Databases on Kubernetes


#1

Hi All,

I have been speaking about deploying databases on Kubernetes, and how it might become a very popular option in the feature with the rise of operators and with Local Persistent Storage going GA.

I would like to hear about your experiences with it and what is your vision for the next 1 year.

Ps: If you don’t mind, I would like to leave the link of one of my articles about it:
https://blog.couchbase.com/databases-on-kubernetes/

*Contrary opinions are more than welcome.


#2

I’ve had some time to play around with getting SQL Server 2017 running on persistent storage, long term goal is to upgrade our SQL Server environment in kubernetes. Waiting on Microsoft to develop better AD authentication integration with SQL Server / pods.

In the next year I’ll be exploring how to migrate our current Mongo/ SQL Server environments and supporting a new Postgress environment in kubernetes.


#3

I work on a project with automates PostgreSQL on Kubernetes: https://github.com/zalando/patroni

My experience is that where Kubernetes shines as a platform for databases is when your databases are small and single-application, and it becomes increasingly difficult with larger, more central-to-the-enterprise databases. Zalando, the majority contributors to Patroni, for example, have succeeded with it because they’ve gone “full DevOps” where each development team owns their own database. Kubernetes-based automation makes this model possible.


#4

@jberkus I have watched your talk at Kubecon, Congratz.

Well, I face a lot of people arguing that they are against running databases on docker that is why I brought this topic here.

About Kubernetes shinning just for small databases, it might be a problem of the database itself. My experience with cloud-native databases is the exactly the opposite: It shines when there are a lot instances to manage.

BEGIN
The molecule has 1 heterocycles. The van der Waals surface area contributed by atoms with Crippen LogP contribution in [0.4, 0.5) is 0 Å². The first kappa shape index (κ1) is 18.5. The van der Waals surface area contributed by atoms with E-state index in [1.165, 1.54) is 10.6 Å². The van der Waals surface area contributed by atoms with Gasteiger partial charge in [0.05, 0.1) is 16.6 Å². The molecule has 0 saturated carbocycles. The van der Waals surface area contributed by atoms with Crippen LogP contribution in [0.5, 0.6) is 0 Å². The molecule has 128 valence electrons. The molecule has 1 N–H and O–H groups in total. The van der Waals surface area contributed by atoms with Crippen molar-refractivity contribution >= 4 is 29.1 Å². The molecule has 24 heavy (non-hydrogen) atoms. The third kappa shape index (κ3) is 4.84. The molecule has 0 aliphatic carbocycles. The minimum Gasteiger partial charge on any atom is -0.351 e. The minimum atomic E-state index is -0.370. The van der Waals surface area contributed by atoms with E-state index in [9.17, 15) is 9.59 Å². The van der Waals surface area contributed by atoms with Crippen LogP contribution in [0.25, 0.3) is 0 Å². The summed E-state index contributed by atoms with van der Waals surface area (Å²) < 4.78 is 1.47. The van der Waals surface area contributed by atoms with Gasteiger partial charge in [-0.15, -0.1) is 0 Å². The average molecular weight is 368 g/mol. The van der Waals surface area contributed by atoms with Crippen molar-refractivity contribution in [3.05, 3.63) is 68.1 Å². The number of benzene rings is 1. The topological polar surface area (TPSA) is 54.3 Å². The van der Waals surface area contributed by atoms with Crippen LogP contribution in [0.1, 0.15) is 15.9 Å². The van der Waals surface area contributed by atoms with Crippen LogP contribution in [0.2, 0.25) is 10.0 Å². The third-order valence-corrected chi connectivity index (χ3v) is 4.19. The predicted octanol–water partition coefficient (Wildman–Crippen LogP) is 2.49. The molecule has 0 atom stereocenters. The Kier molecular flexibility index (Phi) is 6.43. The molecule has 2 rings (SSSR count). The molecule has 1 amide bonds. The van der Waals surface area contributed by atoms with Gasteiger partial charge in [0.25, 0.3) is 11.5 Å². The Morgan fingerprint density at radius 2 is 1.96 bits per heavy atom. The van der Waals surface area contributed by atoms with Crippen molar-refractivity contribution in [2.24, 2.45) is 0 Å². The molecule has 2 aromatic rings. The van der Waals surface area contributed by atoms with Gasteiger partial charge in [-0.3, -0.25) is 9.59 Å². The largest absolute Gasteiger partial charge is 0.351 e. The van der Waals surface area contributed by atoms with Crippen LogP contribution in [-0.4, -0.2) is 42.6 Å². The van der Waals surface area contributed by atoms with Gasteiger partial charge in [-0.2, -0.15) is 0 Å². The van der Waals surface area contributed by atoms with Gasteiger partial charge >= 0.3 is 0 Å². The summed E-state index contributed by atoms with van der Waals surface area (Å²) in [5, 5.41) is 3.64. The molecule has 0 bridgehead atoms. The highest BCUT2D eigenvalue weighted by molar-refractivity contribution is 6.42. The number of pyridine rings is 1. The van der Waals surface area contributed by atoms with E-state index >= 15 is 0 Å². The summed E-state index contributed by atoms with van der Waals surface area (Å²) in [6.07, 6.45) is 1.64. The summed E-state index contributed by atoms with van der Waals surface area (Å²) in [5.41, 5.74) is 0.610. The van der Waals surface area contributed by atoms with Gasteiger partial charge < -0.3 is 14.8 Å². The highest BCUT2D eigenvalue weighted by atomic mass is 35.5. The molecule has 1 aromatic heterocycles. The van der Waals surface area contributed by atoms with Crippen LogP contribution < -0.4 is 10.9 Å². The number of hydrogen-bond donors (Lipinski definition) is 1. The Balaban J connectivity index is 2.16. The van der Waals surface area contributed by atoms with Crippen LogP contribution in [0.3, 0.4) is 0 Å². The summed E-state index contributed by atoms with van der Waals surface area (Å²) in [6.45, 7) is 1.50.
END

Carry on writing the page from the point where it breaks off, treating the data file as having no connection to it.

#5

I’m facing the same arguments from my own team. A lot of it is training / becoming familiar with the new tech, some DBAs like to dip their toes in new waters some do not. I try to explain that containers may not work for every database solution but it should be a starting point to see if it does work.


#6

@deniswsrosa well, I think this applies to distributed databases almost equally. That is, if you have a huge Cassandra instance that processes 100K writes per second, you’re going to have more problems running that on Kube than on bare metal. The main difference with distributed databases is that they are harder to install/manage than single-master databases, and Kubernetes helps with installation and node management.

Also, I fully expect the “big database” exception to be temporary. As Kubernetes storage options improve, and as cgroups improve, we will get to the stage where it will be easier to run databases of all sizes on Kube. We’re just not there yet.


#7

Through some our customer engagements at Kasten we see folks who are actually going with both of the models described above - (1) using lots of small databases embedded in each application or microservice (more common with folks building out new microservice style applications from scratch) or (2) Using Kubernetes to actually build out larger centralized databased. You can find a more detailed discussion of this at https://kasten.io/databases/. @Justin_Hartman happy to share some more detailed observations if that will be helpful as you are looking to move some of your environment. Have seen quite a bit of Mongo and Postgres in this space.

Agree with @jberkus that as storage options and support for stateful workloads continue to evolve we will see a lot more databases on Kubernetes as people look to further consolidate their infrastructure.

I also expect to see more solutions (operator based or unifying framework focused https://github.com/kanisterio/kanister) that aim to simplify the ongoing management of such workloads, whether we are talking about many small instances or fewer larger instances.


#8

I could add to that topic that we’ve developed a system together with LXC, which we’ve integrated into CRI to manage stateful services in a robust and performant way. Kubernetes itself is not a show stopper for handling data. The container layer itself is more or less implemented in a good way to handle data (i.e. a restart of docker in case of updating the docker daemon).

The stateless implementation of docker in case of updating stuff is also a bit difficult because a production SQL server shouldn’t just stop in case that one file has to be updated in the container. So for state it makes sense to handle state in a good way. :slight_smile: That is another reason to choose a container engine which is able to handle state.

However, we observed that a lot of interfaces/assumptions exists in Kubernetes around docker. For example we saw, that the CRI doesn’t contain an interface to transport a hostname in case of host networking. We’ve opened an issue on Github for that.

We plan to open some parts of our development if there is interest around.